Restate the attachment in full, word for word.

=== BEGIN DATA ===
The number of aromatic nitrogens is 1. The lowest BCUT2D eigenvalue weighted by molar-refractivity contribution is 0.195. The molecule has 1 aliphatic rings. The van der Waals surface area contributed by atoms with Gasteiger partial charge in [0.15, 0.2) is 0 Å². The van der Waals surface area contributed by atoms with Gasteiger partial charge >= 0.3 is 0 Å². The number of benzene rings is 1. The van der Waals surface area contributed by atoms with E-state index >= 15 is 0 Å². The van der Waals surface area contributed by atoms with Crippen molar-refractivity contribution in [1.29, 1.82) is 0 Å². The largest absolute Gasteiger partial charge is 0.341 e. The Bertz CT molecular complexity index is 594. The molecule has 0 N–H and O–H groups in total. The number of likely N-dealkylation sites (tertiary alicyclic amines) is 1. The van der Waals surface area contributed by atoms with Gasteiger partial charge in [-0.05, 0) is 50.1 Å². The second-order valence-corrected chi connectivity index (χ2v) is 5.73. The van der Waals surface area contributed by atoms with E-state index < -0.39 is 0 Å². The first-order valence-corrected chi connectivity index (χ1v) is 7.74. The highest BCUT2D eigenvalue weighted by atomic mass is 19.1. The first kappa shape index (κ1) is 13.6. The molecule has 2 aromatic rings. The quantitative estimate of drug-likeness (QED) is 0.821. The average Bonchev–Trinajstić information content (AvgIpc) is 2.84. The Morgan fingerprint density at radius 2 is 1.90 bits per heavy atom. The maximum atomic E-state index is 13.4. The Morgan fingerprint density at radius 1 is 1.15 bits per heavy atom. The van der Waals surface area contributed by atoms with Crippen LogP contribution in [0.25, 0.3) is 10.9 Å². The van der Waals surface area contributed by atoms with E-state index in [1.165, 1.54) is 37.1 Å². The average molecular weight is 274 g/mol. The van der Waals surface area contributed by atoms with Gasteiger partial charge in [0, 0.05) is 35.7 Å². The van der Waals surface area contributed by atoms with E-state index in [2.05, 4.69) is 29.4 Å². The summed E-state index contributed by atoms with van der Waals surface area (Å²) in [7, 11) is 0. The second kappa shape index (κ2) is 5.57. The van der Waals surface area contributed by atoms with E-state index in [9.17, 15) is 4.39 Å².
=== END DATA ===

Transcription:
The number of aromatic nitrogens is 1. The lowest BCUT2D eigenvalue weighted by molar-refractivity contribution is 0.195. The molecule has 1 aliphatic rings. The van der Waals surface area contributed by atoms with Gasteiger partial charge in [0.15, 0.2) is 0 Å². The van der Waals surface area contributed by atoms with Gasteiger partial charge >= 0.3 is 0 Å². The number of benzene rings is 1. The van der Waals surface area contributed by atoms with E-state index >= 15 is 0 Å². The van der Waals surface area contributed by atoms with Crippen molar-refractivity contribution in [1.29, 1.82) is 0 Å². The largest absolute Gasteiger partial charge is 0.341 e. The Bertz CT molecular complexity index is 594. The molecule has 0 N–H and O–H groups in total. The number of likely N-dealkylation sites (tertiary alicyclic amines) is 1. The van der Waals surface area contributed by atoms with Gasteiger partial charge in [-0.05, 0) is 50.1 Å². The second-order valence-corrected chi connectivity index (χ2v) is 5.73. The van der Waals surface area contributed by atoms with E-state index < -0.39 is 0 Å². The first-order valence-corrected chi connectivity index (χ1v) is 7.74. The highest BCUT2D eigenvalue weighted by atomic mass is 19.1. The first kappa shape index (κ1) is 13.6. The molecule has 2 aromatic rings. The quantitative estimate of drug-likeness (QED) is 0.821. The average Bonchev–Trinajstić information content (AvgIpc) is 2.84. The Morgan fingerprint density at radius 2 is 1.90 bits per heavy atom. The maximum atomic E-state index is 13.4. The Morgan fingerprint density at radius 1 is 1.15 bits per heavy atom. The van der Waals surface area contributed by atoms with Crippen LogP contribution in [0.25, 0.3) is 10.9 Å². The van der Waals surface area contributed by atoms with E-state index in [1.165, 1.54) is 37.1 Å². The average molecular weight is 274 g/mol. The van der Waals surface area contributed by atoms with Gasteiger partial charge in [0, 0.05) is 35.7 Å². The van der Waals surface area contributed by atoms with E-state index in [2.05, 4.69) is 29.4 Å². The summed E-state index contributed by atoms with van der Waals surface area (Å²) in [7, 11) is 0. The second kappa shape index (κ2) is 5.57. The van der Waals surface area contributed by atoms with E-state index in [9.17, 15) is 4.39 Å².